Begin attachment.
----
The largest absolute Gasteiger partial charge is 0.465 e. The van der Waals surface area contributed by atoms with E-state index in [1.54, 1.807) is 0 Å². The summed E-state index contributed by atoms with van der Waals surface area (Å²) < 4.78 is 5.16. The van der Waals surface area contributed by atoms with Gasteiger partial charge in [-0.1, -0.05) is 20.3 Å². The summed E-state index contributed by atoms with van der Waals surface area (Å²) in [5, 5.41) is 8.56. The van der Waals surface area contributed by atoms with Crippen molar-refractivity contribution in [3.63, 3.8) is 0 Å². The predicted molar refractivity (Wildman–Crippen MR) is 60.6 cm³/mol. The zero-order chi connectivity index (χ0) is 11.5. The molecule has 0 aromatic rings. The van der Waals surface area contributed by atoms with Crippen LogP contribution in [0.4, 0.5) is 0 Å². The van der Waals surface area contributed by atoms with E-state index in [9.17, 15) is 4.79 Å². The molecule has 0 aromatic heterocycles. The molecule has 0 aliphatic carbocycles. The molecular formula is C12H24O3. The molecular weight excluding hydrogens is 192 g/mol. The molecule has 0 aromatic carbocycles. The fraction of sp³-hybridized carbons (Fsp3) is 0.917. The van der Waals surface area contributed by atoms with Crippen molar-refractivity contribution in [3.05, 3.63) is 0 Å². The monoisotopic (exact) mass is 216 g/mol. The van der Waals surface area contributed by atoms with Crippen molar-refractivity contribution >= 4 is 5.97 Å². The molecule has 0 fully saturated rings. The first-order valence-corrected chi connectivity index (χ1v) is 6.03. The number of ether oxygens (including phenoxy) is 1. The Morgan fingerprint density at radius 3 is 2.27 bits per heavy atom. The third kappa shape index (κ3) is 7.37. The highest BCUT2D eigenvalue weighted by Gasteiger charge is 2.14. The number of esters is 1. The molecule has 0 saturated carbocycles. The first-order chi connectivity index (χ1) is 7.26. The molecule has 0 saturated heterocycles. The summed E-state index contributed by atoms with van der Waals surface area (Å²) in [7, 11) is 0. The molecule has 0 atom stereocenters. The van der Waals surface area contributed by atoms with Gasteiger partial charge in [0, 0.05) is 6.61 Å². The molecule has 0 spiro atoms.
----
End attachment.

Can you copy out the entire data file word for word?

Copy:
The largest absolute Gasteiger partial charge is 0.465 e. The van der Waals surface area contributed by atoms with E-state index in [1.54, 1.807) is 0 Å². The summed E-state index contributed by atoms with van der Waals surface area (Å²) < 4.78 is 5.16. The van der Waals surface area contributed by atoms with Gasteiger partial charge in [-0.1, -0.05) is 20.3 Å². The summed E-state index contributed by atoms with van der Waals surface area (Å²) in [5, 5.41) is 8.56. The van der Waals surface area contributed by atoms with Crippen molar-refractivity contribution in [3.63, 3.8) is 0 Å². The predicted molar refractivity (Wildman–Crippen MR) is 60.6 cm³/mol. The zero-order chi connectivity index (χ0) is 11.5. The molecule has 0 aromatic rings. The van der Waals surface area contributed by atoms with Crippen LogP contribution in [0.4, 0.5) is 0 Å². The van der Waals surface area contributed by atoms with E-state index in [9.17, 15) is 4.79 Å². The molecule has 0 aromatic heterocycles. The molecule has 0 aliphatic carbocycles. The molecular formula is C12H24O3. The molecular weight excluding hydrogens is 192 g/mol. The molecule has 0 aromatic carbocycles. The fraction of sp³-hybridized carbons (Fsp3) is 0.917. The van der Waals surface area contributed by atoms with Crippen molar-refractivity contribution in [3.05, 3.63) is 0 Å². The monoisotopic (exact) mass is 216 g/mol. The van der Waals surface area contributed by atoms with Crippen molar-refractivity contribution >= 4 is 5.97 Å². The molecule has 0 fully saturated rings. The first-order valence-corrected chi connectivity index (χ1v) is 6.03. The number of ether oxygens (including phenoxy) is 1. The Morgan fingerprint density at radius 3 is 2.27 bits per heavy atom. The third kappa shape index (κ3) is 7.37. The highest BCUT2D eigenvalue weighted by Gasteiger charge is 2.14. The number of esters is 1. The molecule has 0 saturated carbocycles. The first-order chi connectivity index (χ1) is 7.26. The molecule has 0 saturated heterocycles. The summed E-state index contributed by atoms with van der Waals surface area (Å²) in [7, 11) is 0. The molecule has 0 atom stereocenters. The van der Waals surface area contributed by atoms with Gasteiger partial charge in [0, 0.05) is 6.61 Å². The molecule has 0 spiro atoms.